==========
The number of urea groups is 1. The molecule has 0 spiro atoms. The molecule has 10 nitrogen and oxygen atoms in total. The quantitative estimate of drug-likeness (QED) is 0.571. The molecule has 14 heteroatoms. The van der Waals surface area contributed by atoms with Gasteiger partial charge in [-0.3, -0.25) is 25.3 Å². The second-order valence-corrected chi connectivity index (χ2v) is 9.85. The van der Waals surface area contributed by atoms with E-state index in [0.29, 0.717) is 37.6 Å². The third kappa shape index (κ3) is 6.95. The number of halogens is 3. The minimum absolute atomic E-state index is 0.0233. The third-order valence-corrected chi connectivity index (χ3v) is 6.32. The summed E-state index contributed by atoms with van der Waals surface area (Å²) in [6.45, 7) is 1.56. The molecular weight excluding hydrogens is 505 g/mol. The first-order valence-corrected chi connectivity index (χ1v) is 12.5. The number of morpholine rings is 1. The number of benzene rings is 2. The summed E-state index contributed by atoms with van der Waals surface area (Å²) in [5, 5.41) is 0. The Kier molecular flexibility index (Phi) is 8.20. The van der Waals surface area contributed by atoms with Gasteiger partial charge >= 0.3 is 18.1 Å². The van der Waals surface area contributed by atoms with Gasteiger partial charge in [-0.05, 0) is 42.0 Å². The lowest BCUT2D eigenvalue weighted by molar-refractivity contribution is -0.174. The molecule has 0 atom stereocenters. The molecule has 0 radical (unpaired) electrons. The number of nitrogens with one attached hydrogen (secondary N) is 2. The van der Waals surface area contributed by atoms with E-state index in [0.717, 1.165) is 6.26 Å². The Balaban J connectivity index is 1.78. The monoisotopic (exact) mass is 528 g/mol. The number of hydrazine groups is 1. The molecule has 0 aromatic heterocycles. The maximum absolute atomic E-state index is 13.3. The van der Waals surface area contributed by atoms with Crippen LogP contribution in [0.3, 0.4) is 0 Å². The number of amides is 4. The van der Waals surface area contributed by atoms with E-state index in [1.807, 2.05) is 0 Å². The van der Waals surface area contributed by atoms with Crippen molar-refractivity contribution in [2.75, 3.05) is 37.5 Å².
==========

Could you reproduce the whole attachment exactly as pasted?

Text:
The number of urea groups is 1. The molecule has 0 spiro atoms. The molecule has 10 nitrogen and oxygen atoms in total. The quantitative estimate of drug-likeness (QED) is 0.571. The molecule has 14 heteroatoms. The van der Waals surface area contributed by atoms with Gasteiger partial charge in [-0.3, -0.25) is 25.3 Å². The second-order valence-corrected chi connectivity index (χ2v) is 9.85. The van der Waals surface area contributed by atoms with E-state index in [0.29, 0.717) is 37.6 Å². The third kappa shape index (κ3) is 6.95. The number of halogens is 3. The minimum absolute atomic E-state index is 0.0233. The third-order valence-corrected chi connectivity index (χ3v) is 6.32. The summed E-state index contributed by atoms with van der Waals surface area (Å²) in [6.45, 7) is 1.56. The molecular weight excluding hydrogens is 505 g/mol. The first-order valence-corrected chi connectivity index (χ1v) is 12.5. The number of morpholine rings is 1. The number of benzene rings is 2. The summed E-state index contributed by atoms with van der Waals surface area (Å²) in [5, 5.41) is 0. The Kier molecular flexibility index (Phi) is 8.20. The van der Waals surface area contributed by atoms with Gasteiger partial charge >= 0.3 is 18.1 Å². The van der Waals surface area contributed by atoms with Gasteiger partial charge in [-0.05, 0) is 42.0 Å². The lowest BCUT2D eigenvalue weighted by molar-refractivity contribution is -0.174. The molecule has 0 atom stereocenters. The molecule has 0 radical (unpaired) electrons. The number of nitrogens with one attached hydrogen (secondary N) is 2. The van der Waals surface area contributed by atoms with E-state index in [0.717, 1.165) is 6.26 Å². The Balaban J connectivity index is 1.78. The monoisotopic (exact) mass is 528 g/mol. The number of hydrazine groups is 1. The molecule has 0 aromatic heterocycles. The maximum absolute atomic E-state index is 13.3. The van der Waals surface area contributed by atoms with Crippen LogP contribution in [0.3, 0.4) is 0 Å². The number of amides is 4. The van der Waals surface area contributed by atoms with E-state index in [1.807, 2.05) is 0 Å². The van der Waals surface area contributed by atoms with Crippen molar-refractivity contribution in [2.75, 3.05) is 37.5 Å².